Inclusive language represents language intended to refer impartially to all people. In particular, it represents language that affirms women as well as men. Words such as "humanity," "humankind," and "people" convey a greater sense of impartiality than the generic usage of "man" and "mankind." The latter words are thought, more and more, to represent only males. Thus inclusive language refers to any words, phrases, and concepts that affirm both men and women, refusing to ignore or marginalize women in any way.
Why use inclusive language? For some it is merely a matter of clarity. Less confusion occurs when men are referred to as men; women are referred to as women; and men and women together are referred to as people. There are other reasons, of course, why Christians advocate inclusive language. It may involve loving others as yourself (Mark 12:31). It may also involve justice, advocating language that reflects the equal worth of all people, which was established by the creation of both men and women in the image of God (Genesis 1:27) and affirmed among those who are one in Jesus Christ (Galatians 3:28). For reasons such as these, an increasing number of Christians modify their language in ways that fully include women as well as men.
Although inclusive language usually involves references to men and women, it is considered more farreaching. Sometimes inclusive language is described as bias-free language because it does not want to exclude or discriminate against anyone, regardless of gender, race, culture, nationality, or religion. The final purpose of inclusive language is to be nondiscriminatory toward all people, not just women. A special principle lies at the heart of inclusive language: mutual respect. Mutual respect has regard for the value of all people and how we relate to them.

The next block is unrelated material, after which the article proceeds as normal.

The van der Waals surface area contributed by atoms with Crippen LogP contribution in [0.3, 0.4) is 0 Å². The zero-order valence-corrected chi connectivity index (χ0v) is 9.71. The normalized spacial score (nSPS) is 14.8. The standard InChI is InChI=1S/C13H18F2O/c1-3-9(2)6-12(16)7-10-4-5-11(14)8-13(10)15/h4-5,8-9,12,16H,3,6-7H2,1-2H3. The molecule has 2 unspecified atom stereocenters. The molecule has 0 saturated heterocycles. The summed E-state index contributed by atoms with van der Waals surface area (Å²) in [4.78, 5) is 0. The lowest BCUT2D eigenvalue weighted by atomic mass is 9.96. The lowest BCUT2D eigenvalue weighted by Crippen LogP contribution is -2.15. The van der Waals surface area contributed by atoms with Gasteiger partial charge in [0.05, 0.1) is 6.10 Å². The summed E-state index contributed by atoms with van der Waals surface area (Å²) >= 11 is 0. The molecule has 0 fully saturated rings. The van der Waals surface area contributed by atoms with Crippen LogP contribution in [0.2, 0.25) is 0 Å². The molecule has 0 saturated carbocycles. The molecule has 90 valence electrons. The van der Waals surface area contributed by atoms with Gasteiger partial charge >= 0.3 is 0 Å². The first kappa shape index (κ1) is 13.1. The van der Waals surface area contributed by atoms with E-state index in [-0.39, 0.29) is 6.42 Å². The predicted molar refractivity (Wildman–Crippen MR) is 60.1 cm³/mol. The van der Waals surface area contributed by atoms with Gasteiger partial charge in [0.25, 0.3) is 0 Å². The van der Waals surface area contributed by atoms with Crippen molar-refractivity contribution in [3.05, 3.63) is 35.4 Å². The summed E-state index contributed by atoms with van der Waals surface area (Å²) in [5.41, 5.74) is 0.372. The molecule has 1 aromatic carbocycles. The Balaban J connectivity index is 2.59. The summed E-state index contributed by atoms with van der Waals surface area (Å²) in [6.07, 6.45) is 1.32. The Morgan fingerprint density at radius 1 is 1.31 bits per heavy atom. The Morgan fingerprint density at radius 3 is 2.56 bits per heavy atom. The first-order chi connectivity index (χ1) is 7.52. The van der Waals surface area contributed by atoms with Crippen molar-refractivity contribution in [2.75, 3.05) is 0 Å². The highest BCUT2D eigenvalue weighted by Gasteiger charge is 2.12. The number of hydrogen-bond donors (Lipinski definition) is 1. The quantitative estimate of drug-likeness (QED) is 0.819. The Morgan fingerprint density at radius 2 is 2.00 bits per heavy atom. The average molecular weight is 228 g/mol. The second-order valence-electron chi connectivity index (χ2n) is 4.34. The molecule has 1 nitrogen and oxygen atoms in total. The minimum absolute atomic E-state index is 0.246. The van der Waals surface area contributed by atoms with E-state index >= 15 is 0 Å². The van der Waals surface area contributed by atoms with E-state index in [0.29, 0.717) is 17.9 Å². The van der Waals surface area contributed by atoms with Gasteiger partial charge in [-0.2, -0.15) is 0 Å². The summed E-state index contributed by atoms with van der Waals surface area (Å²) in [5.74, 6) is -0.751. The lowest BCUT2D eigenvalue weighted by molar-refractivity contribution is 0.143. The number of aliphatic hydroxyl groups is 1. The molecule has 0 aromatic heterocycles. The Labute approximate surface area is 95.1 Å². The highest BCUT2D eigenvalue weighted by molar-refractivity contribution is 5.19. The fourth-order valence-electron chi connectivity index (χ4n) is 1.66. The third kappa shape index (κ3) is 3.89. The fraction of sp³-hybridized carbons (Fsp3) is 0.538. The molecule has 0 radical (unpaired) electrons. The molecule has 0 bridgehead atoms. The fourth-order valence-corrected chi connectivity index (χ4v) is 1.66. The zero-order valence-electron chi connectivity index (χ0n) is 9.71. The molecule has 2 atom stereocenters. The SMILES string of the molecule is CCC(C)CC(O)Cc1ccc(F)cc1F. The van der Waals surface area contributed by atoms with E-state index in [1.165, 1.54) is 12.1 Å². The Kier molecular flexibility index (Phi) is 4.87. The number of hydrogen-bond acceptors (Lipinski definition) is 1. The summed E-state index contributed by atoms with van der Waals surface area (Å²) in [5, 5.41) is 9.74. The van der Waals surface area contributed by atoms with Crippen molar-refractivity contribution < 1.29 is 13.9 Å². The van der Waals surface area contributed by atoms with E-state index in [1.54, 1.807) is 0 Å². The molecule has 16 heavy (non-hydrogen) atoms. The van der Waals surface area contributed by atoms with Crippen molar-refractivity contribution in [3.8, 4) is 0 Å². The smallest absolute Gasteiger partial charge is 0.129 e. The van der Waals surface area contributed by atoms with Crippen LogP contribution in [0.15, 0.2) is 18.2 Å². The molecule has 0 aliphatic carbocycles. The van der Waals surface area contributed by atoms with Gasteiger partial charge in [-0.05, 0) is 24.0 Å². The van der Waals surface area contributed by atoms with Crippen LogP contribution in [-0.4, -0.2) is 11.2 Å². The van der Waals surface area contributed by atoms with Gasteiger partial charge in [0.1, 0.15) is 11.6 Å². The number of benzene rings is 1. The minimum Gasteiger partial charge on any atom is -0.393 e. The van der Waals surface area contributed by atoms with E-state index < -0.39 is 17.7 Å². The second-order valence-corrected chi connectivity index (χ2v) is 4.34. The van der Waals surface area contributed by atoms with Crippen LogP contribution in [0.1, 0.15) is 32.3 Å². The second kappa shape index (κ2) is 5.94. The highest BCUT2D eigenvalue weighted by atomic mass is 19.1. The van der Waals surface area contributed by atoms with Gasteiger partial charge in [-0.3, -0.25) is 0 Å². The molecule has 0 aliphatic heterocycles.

Concern over inclusive language increased among Christians during the 1970s in the wake of the modern feminist movement. Feminists think that male-linked language serves to stereotype and oppress women. Words, after all, can define and shape who we are and who we want to become. So, it is argued, language reflective of a patriarchal society needs to be changed. Patriarchy represents a view of society in which men have authority over women, subordinating them through male-dominated practices and institutions in the family, church, and culture as a whole. Although patriarchy seems to represent the status quo in scripture, Christians increasingly think that scripture advocates greater recognition of the equality of men and women. Thus our language should reflect the equal affirmation of women, not only in the words we use but also the ways we describe them.
Language About God
Some Christians question the adequacy of male-linked language in reference to God. Since both men and women are created in God's image, God is thought to transcend male and female imagery. Although God is usually portrayed as a male in scripture, these Christians use generic terms in their references to deity—for example, God, Creator, and Spirit. They may not reject biblical language about God, but they discourage such usage in contemporary dialogue.